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Dehydrating Turnip

wash and dry

Turnips, along with most other root vegetables, are fairly cheap and easy to dehydrate. This time of year, they are very easy to find and usually on sale.

Wash and peel your turnips

peel

Slice into thin pieces, the easiest way to do this is to use a mandolin slicer.
You can then blanch them (I don’t blanch my turnips) and then place them on your trays.

chips!

I leave them on overnight at 125′ F to make turnip chips. You can eat these as is. They are great with dips as well. Or you can rehydrate them and use them as you would fresh turnips.

Dehydrating Your Own Milk

Let me just say, this isn’t necessarily a recommended practice, do your research (as always) and decide if its for you.

I recently got 6 litres of milk for $1 each and decided to dehydrate them to make my own powdered milk. Most preppers order their powdered milk in #10 cans from various food suppliers in the US, however this is out of my price range and the tariffs Canadians have to pay on dairy are ridiculous.

To dehydrate my milk, first I had to make parchment paper containers to cover the screens in my Excalibur. I did this by cutting a square and folding up all the edges so they folded over themselves and then I stapled it just to be sure. Put the parchment on your screen and pour a small thin layer of 1% milk onto it. (I used 1% aka non fat milk because the more fat, the more likely it is to go rancid.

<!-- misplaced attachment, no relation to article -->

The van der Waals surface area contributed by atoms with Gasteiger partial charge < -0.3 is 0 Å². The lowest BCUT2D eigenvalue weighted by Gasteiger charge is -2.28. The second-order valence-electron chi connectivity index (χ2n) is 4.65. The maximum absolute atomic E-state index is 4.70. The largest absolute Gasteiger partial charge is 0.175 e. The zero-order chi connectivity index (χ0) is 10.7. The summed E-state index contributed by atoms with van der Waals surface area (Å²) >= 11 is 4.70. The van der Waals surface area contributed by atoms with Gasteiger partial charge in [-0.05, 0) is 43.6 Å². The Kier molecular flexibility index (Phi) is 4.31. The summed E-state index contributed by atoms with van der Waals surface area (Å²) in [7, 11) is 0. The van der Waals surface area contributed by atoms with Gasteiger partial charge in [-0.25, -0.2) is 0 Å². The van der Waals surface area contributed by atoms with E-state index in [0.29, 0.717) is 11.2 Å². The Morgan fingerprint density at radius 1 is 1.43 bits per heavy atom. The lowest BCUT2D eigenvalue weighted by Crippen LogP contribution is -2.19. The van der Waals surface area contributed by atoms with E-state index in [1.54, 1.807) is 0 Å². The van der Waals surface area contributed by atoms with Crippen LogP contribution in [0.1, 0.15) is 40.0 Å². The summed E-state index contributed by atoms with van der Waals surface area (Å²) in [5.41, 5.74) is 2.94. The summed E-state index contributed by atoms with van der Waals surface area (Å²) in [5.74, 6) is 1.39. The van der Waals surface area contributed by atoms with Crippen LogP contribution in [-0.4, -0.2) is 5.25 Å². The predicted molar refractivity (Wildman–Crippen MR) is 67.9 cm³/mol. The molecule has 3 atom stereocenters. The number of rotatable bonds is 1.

I cranked my dehydrator to 135′ F and left it over night. About 10 hours later it was ready. The milk turns into a crackly sheet in a sort of yellow color. At this point all you have to do it toss it in a blender or food processor and buzz it up until its a fine powder. Store it in a jar or mylar bag with an oxygen absorber.

To rehydrate, mix it with cold water and shake it until you get all the chunks out.

 

Dehydrating Carrots

I like to dehydrate my own vegetables. I find it is cheaper than buying the #10 cans of dehydrated vegetables. My own dehydrator is sort of lack luster. It was $30 and has large holes so I can’t dehydrate everything I would like to (saving up for a nine tray Excalibur though! ~ update: I got one and love it! You can find one here )

One of my favorite veggies to dehydrate is carrots. They are easy, get super small and I add them to a lot of different dishes (soups, stews, in the pan with roasting meats etc).

To dehydrate carrots, I first peel them and chop off the tops. I then slice them very thin ( 1/8 “) on a mandolin but I have also used a knife (doesn’t take me too long because I was a chef but could take someone with lesser knife skills all day to do the amount as thin as they should be). You need to blanch the carrots next. To do this, plunge the slices into boiling water for about a minute and take them out and put them in ice water. I usually use a metal strainer to put the carrots in the boiling water then I’m not fishing after all the little bits with a slotted spoon. I don’t normally have ice so I just rinse the slices with very cold water to stop the cooking process.

After your carrots have been blanched and cooled quickly, you arrange your carrots in a single layer on your dehydrator trays. My dehydrator has a recommended setting for vegetables so I set it and leave the carrots for a good 6-8 hours. I then test a couple of pieces of carrots by taking them off the trays, let them cool down then try to bend them. If they bend, put them back in. If they snap or crack, they’re done!

In the picture are raw sliced carrots and the dehydrated carrots. For size comparison, I’ve added an American penny.